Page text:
How do you measure success? How long will it take to succeed as a freelancer?
This is a common question among freelancers, and I believe that many expect long-term results from short-term effort.
Success comes by playing the long game
Much of your work as a creative comes from areas beyond your control. Clients, subs, suppliers, technology, schedules, life circumstances, and more are all beyond your ability to control. And all of these impact your daily and long-term decisions.
A single decision made today impacts your career for a long time ahead. Success is built on the series of decisions you make every day, including who to work with, how you spend your time, what kind of work you do, and whether you’re freelancing part-time or full-time.
We all want to experience success as quickly as possible, and we set out to achieve our success goals with varying amount of effort. But it’s not always up to each of us alone. Your goals are impacted by the market, technology, and circumstances. While there are many factors you can’t control, there are plenty of things you can. These include:
Your goals and your Why.
Your support system
Your skill level
Your work style
Your daily routines and rituals.
So here’s a tip: Success comes by taking control of those things within your ability to manage. You can’t simply let things happen and react. It’s a matter of making things happen through decisions and responses that will move you forward.
Success comes by taking control of things within your ability to manage.
Another tip: Let go of what you can’t control. Don’t burden yourself with things that you can’t do anything about.
Your goals and your why
You control your goals and the tactics you use to achieve them. Accept the need to be flexible in how you achieve your goals, because it’ll happen that once you set a goal, you’ll run into opposition on it.
Know your why. Your motives for freelancing — along with your personality and character — will determine how long it takes for you to succeed. If you understand what’s at stake for you and your family if you don’t achieve your goals, you will be more likely to keep driving forward on them.
Another thing you need to be aware of is that you become successful based on YOUR goals and motivations, not on those of others. You cannot create your success by working on other’s goals — even their goals imposed on you. Parents, spouses, extended family may have certain expectations for you, and you need to take care of your family and yourself, so do what’s necessary to do that. But each day, each week, keep working on your goals. Keep moving forward.
Your support system
To accomplish anything, you need people backing you up with encouragement, advice, help and prayer if you trust in that. Be careful who you share your goals with, and rely on the counsel of people who are successful.
Join a mastermind group. Or start one. Mutual support and benefit are vital to your success.
Become part of a professional association for your industry. AIGA, Society of Illustrators, Graphic Artists Guild, Media Photographers of America, etc. are trade organizations that exists to support their members and impact the professions.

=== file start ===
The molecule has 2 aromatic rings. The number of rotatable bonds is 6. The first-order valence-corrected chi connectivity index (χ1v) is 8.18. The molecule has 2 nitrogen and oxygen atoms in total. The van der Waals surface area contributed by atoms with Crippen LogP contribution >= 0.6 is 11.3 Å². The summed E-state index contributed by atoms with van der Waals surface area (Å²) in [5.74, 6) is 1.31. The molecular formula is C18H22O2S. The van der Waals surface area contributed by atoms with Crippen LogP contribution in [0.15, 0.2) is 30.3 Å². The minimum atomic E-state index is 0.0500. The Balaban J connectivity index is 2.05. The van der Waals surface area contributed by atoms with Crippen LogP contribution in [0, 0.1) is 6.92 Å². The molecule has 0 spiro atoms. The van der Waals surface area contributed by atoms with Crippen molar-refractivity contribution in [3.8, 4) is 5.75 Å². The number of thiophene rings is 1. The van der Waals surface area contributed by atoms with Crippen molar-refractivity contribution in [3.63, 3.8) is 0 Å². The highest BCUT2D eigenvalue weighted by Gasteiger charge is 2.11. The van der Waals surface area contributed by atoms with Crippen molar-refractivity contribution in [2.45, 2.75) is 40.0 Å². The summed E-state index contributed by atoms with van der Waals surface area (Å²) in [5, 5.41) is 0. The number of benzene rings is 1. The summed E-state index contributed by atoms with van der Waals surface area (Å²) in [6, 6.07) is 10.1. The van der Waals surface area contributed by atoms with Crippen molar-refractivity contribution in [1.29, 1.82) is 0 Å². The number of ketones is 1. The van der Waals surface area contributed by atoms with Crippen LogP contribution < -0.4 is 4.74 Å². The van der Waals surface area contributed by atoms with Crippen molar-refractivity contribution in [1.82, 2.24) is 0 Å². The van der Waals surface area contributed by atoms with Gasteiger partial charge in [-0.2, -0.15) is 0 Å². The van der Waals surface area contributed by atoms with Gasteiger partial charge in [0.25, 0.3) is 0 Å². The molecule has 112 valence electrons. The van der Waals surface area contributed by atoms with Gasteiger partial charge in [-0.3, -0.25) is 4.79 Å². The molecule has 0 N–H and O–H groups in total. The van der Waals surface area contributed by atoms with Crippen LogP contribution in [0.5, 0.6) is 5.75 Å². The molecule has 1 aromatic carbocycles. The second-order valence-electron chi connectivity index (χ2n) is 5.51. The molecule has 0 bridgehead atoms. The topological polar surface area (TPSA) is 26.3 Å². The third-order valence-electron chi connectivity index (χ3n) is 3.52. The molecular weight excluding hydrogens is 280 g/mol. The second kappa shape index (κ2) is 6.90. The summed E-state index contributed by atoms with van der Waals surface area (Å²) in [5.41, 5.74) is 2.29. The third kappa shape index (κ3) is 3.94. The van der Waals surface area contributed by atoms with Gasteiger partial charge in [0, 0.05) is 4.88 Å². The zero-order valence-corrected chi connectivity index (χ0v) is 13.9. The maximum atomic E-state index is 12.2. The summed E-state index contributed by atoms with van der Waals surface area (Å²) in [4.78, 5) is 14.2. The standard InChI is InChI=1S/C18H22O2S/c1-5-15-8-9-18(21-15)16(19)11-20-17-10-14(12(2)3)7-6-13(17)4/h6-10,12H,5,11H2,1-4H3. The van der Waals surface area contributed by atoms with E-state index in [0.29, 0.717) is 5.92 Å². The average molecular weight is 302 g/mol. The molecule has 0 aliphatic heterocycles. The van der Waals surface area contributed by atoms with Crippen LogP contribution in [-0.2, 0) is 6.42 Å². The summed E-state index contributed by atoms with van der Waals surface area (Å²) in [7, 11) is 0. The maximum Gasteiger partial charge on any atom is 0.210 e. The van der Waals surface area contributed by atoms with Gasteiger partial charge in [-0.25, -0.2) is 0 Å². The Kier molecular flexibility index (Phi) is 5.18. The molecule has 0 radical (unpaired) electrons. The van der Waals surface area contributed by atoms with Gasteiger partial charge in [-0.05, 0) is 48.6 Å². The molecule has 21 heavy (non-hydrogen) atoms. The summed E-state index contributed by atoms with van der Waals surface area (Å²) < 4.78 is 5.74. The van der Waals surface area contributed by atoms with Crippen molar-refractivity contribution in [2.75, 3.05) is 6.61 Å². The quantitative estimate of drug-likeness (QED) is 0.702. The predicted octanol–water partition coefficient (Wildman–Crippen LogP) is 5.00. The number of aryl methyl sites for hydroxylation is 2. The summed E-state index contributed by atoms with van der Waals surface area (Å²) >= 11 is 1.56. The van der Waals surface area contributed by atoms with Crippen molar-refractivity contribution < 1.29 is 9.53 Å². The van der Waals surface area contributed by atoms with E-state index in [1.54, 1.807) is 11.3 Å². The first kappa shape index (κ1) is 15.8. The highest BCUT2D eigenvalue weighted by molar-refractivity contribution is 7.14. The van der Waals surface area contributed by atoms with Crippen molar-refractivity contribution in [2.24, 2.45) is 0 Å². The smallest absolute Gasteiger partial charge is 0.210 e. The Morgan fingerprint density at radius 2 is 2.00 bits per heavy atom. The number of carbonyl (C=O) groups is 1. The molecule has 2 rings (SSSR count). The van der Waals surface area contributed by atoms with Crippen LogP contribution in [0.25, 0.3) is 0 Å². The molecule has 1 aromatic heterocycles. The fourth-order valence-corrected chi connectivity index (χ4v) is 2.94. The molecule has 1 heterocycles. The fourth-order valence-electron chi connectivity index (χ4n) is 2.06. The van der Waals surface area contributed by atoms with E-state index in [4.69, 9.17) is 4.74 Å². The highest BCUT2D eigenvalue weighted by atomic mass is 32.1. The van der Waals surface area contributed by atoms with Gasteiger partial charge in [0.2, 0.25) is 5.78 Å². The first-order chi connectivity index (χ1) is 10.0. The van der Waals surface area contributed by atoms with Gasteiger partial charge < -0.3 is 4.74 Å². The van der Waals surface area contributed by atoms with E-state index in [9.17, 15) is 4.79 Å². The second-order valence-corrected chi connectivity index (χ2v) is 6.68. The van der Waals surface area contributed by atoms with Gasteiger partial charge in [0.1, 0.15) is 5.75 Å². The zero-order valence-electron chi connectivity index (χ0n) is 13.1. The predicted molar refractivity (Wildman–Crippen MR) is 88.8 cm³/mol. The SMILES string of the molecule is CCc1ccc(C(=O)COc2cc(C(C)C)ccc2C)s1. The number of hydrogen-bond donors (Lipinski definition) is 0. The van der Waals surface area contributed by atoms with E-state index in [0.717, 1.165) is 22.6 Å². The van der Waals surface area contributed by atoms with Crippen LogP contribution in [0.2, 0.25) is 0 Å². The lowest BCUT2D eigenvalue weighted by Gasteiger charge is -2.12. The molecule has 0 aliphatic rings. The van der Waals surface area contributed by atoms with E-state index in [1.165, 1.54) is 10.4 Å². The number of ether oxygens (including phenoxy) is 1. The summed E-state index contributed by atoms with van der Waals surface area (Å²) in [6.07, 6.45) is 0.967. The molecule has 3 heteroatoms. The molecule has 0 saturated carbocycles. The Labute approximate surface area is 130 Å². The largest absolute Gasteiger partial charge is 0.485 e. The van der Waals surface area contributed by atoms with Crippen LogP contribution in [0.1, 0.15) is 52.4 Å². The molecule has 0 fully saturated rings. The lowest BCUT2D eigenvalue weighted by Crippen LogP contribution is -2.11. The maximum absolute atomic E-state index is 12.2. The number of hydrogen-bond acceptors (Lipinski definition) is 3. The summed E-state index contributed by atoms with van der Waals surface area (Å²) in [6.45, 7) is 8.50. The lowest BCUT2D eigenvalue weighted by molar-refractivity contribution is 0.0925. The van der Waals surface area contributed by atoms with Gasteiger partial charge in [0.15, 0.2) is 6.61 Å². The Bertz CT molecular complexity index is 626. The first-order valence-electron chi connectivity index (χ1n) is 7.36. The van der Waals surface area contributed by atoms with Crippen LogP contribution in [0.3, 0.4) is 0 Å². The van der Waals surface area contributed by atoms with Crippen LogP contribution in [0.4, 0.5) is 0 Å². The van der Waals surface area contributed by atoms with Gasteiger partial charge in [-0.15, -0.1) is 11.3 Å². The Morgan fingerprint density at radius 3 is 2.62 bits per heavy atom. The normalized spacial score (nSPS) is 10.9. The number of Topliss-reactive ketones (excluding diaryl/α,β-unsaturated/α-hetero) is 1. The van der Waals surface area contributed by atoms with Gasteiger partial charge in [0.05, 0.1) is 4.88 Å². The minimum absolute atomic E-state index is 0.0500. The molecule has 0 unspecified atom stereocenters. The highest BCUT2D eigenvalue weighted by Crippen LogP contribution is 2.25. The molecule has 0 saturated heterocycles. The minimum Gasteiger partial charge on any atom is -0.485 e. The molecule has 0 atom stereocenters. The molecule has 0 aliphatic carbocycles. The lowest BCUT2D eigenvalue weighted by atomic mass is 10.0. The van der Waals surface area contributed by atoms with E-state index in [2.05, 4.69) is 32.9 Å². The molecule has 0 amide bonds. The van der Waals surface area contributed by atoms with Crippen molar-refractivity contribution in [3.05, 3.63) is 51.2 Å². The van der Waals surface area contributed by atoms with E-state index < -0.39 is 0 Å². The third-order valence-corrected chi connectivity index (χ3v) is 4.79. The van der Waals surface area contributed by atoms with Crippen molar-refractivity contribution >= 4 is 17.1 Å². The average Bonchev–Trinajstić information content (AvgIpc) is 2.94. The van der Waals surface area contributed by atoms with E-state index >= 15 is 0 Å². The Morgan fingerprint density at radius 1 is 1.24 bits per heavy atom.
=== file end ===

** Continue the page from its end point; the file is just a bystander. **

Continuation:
Your network is not your support system. A network is made up of those people who will refer and recommend you, and who need your services. Your network should consist of clients, suppliers and fellow freelancers.
Chambers of commerce and other business networking groups, in additional to clients and suppliers, are ways you can grow your network.
Utilize social media to expand your influence. Use your LinkedIn and Behance profiles to extend your network.
Consider subscribing to Agency Access or Yodelist to build your mailing list. Each name on that list is a prospect and part of your network
Are you self-taught? Did you earn a degree?
You probably don’t know everything you need to, so take advantage of programs, courses, conferences and webinars.
Always be learning. Technology changes rapidly, and methods and expectations change with it. You cannot stop learning. Get serious about ongoing education so that you can continue to serve your clientele well. Strive to become that master designer, illustrator or photographer.
Read and stay informed about business, culture and even politics. Know what’s going on around you. You can’t create in a vacuum, and your clients need you to be knowledgable about trends and the current zeitgeist.
Your routines and rituals
How many hours do you work each week?
Do you take time to rest and play?
How do you steward your time? Are you allowing unnecessary distractions such as social media, games and email to suck your time?
Time is not a renewable resource. So how you spend it matters. Watch out for things that take time from your work and undermine your success. If those things distract you from work they’ll also steal time from your family.
Define what success means for you
In conclusion, you have to define what success is for you. And then you have to acknowledge that it’s not going to just happen. It’s not your default circumstance.
And then you need to stay focused, keep working and take advantage of opportunities that show up.
In the end, you can’t put a timeline on success. It’s different for everyone. Stop worrying that you’ve been at something for so long and it’s not working. Worry is counter productive — it’s actually destructive. Just focus on what you can control and define your own success.